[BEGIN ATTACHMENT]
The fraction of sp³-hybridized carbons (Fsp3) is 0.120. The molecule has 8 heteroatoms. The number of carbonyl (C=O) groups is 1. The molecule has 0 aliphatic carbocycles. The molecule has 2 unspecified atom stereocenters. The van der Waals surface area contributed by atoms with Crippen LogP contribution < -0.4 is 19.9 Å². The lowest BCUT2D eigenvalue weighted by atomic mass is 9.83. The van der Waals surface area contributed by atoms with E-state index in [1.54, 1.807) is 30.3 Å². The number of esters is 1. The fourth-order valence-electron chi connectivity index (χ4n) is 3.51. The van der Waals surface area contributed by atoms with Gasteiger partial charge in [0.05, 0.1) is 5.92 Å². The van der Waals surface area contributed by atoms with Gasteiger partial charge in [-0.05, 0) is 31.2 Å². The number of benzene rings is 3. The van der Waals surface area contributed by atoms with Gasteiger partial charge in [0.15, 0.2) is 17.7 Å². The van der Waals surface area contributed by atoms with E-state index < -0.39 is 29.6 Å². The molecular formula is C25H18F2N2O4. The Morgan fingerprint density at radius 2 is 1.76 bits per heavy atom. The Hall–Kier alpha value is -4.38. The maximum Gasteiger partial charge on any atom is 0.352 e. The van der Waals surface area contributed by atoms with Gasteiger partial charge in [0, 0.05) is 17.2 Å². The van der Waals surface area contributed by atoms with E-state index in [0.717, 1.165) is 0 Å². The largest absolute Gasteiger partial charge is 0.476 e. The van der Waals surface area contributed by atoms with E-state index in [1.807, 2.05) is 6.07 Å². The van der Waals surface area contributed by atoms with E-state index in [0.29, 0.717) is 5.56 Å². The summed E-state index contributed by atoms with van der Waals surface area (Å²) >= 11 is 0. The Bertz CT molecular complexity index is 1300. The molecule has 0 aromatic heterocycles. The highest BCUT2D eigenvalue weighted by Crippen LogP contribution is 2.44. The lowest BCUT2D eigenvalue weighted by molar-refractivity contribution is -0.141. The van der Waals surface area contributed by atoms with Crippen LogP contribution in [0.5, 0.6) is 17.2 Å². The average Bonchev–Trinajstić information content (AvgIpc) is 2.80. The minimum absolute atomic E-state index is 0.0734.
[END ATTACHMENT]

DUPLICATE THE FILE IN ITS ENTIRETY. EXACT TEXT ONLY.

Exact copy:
The fraction of sp³-hybridized carbons (Fsp3) is 0.120. The molecule has 8 heteroatoms. The number of carbonyl (C=O) groups is 1. The molecule has 0 aliphatic carbocycles. The molecule has 2 unspecified atom stereocenters. The van der Waals surface area contributed by atoms with Crippen LogP contribution < -0.4 is 19.9 Å². The lowest BCUT2D eigenvalue weighted by atomic mass is 9.83. The van der Waals surface area contributed by atoms with E-state index in [1.54, 1.807) is 30.3 Å². The number of esters is 1. The fourth-order valence-electron chi connectivity index (χ4n) is 3.51. The van der Waals surface area contributed by atoms with Gasteiger partial charge in [0.05, 0.1) is 5.92 Å². The van der Waals surface area contributed by atoms with Gasteiger partial charge in [-0.05, 0) is 31.2 Å². The number of benzene rings is 3. The van der Waals surface area contributed by atoms with Gasteiger partial charge in [0.15, 0.2) is 17.7 Å². The van der Waals surface area contributed by atoms with E-state index < -0.39 is 29.6 Å². The molecular formula is C25H18F2N2O4. The Morgan fingerprint density at radius 2 is 1.76 bits per heavy atom. The Hall–Kier alpha value is -4.38. The maximum Gasteiger partial charge on any atom is 0.352 e. The van der Waals surface area contributed by atoms with Gasteiger partial charge in [0, 0.05) is 17.2 Å². The van der Waals surface area contributed by atoms with E-state index in [0.717, 1.165) is 0 Å². The largest absolute Gasteiger partial charge is 0.476 e. The van der Waals surface area contributed by atoms with E-state index in [1.807, 2.05) is 6.07 Å². The van der Waals surface area contributed by atoms with E-state index in [0.29, 0.717) is 5.56 Å². The summed E-state index contributed by atoms with van der Waals surface area (Å²) >= 11 is 0. The Bertz CT molecular complexity index is 1300. The molecule has 0 aromatic heterocycles. The highest BCUT2D eigenvalue weighted by Crippen LogP contribution is 2.44. The lowest BCUT2D eigenvalue weighted by molar-refractivity contribution is -0.141. The van der Waals surface area contributed by atoms with Crippen LogP contribution in [0.5, 0.6) is 17.2 Å². The average Bonchev–Trinajstić information content (AvgIpc) is 2.80. The minimum absolute atomic E-state index is 0.0734.